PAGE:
FIGHTING CRIME AND VIOLENCE
Crime Falls 21% in Connecticut: Since 1992, serious crime in Connecticut has fallen 21%. Violent crime and property crime have also both declined by 21%. In Hartford, between 1992 and 1997, serious crime, as indicated by the crime index, has declined 43%, with a 62% drop in rape and 42% drop in robbery. In addition, serious crime has also declined 20% in New Haven and 23% in Waterbury. Juvenile Arrests Down in Connecticut: Connecticut's juvenile murder arrests have decreased 37% between 1992 and 1997. [FBI, Uniform Crime Report, 1992 and 1997] 1,209 More Police: The President's 1994 Crime Bill has funded 1,209 new police officers to date in communities across Connecticut. [through 7/99] Hartford Will Receive Targeted Funding to Hire More Community Police: Hartford was selected as a pilot city for the President's new effort to target high crime neighborhoods. The pilot program will provide full funding for new officers by waiving the usual matching requirements. Hartford will deploy new officers to help meet the unique needs of its community, such as combating gangs or targeting drug "hot spots." Reducing Crime with Drug Courts: Working to reduce drug-related crime in Connecticut, the Clinton Administration has awarded a Drug Court grant to the community of Bridgeport. The Administration had previously awarded grants to a number of Connecticut communities including: Waterbury, Hartford, New Haven, and Wilmington. Drug courts use the coercive power of the criminal justice system to combine drug testing, sanctions, supervision and treatment to push nonviolent, drug-abusing offenders to stop using drugs and committing crimes. Over $3 Million to Combat Domestic Violence: Through the Violence Against Women Act, Connecticut received $3.5 million in federal funds in FY98 to establish more women's shelters and bolster law enforcement, prosecution and victims' services. $700,000 in Grants for Battered Women and Children: In FY98, Connecticut received $700,000 in HHS's Family Violence Prevention Program grants to assist women and children fleeing domestic abuse, an additional $119,300 increase over FY97. $4.3 Million to Keep Drugs & Violence Out of Connecticut's Schools: Connecticut has received $4.3 million in FY99 for the Safe & Drug Free Schools Program, which invests in school security and drug prevention programs.
MOVING CONNECTICUT RESIDENTS FROM WELFARE TO WORK
69,303 Fewer People on Welfare: Since 1993, there are 69,303 fewer people on welfare in Connecticut - a 43% decrease. [through 3/99] Child Support Collections Up 84%: Child support collections have been increased by $70.7 million-or 84% -- in Connecticut since FY92. [through FY98] Encouraging Responsible Choices-Preventing Teen Pregnancy in Connecticut: Since 1993, President Clinton and Vice President Gore have supported innovative and promising teen pregnancy prevention strategies, with significant components of the strategy becoming law in the 1996 Personal Responsibility Act. The law requires unmarried minor parents to stay in school and live at home or in a supervised setting; encourages "second chance homes" to provide teen parents with the skills and support they need; and provides $50 million a year in new funding for state abstinence education activities. Efforts are making a difference, adolescent pregnancy rates and teen abortion rates are declining. And between 1992 and 1997, teen birth rates declined 8% in Connecticut. $26.9 Million for Connecticut Welfare-to-Work: In 1998, Connecticut received $12.0 million in Federal welfare-to-work state formula grants (the state matched $6.0 million in funding), helping Connecticut welfare recipients get and keep jobs. In addition, $8.9 million in competitive grants were awarded to Connecticut localities to support innovative welfare-to-work strategies. Part of the President's comprehensive efforts to move recipients from welfare to work, this funding was included in the $3 billion welfare to work fund in the 1997 Balanced Budget Act. Helping People Get to Work: Through the Access to Jobs initiative, the Clinton-Gore Administration is working with communities across the country to design transportation solutions to help welfare recipients and other low-income workers get to and from work. Statewide, Connecticut has received $3 million to fund innovative transit projects.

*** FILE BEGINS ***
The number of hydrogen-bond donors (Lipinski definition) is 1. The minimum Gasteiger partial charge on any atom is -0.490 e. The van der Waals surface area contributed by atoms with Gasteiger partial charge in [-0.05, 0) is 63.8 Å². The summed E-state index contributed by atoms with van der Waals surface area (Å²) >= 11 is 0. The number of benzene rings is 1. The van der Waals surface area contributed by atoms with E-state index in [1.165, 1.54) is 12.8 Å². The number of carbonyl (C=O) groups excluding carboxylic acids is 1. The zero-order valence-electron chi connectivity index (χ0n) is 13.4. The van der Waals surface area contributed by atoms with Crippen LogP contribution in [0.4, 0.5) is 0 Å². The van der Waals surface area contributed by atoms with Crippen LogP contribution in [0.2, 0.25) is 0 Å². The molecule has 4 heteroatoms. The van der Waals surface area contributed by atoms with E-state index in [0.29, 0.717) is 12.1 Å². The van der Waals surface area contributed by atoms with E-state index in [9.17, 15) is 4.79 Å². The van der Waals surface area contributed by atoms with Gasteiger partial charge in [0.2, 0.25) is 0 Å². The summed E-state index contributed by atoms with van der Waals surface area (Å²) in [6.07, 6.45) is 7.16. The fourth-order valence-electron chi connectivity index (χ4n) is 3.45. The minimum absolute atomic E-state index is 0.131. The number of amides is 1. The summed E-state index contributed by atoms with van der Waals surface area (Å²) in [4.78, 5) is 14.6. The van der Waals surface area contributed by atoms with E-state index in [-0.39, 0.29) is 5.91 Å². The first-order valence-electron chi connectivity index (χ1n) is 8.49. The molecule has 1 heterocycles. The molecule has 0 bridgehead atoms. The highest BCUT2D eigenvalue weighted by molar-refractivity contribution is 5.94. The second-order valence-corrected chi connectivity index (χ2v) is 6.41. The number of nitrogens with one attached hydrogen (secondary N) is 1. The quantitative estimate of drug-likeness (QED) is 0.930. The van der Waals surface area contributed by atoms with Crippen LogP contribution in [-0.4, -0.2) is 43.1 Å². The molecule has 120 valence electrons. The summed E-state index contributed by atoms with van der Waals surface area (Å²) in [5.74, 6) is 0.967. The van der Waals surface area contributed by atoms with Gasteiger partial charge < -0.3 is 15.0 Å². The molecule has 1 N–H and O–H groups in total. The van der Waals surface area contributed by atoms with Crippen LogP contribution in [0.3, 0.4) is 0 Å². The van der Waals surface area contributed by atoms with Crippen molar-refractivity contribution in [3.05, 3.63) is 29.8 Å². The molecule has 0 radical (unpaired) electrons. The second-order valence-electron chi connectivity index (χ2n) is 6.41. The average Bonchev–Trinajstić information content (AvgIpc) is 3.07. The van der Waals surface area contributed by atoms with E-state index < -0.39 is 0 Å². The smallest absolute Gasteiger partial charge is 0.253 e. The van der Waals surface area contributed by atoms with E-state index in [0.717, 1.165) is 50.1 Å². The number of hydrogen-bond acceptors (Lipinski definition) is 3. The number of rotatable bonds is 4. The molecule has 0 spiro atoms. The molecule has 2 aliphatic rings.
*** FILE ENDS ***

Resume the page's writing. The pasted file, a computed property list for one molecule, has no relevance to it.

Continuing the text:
INVESTING IN CONNECTICUT'S HEALTH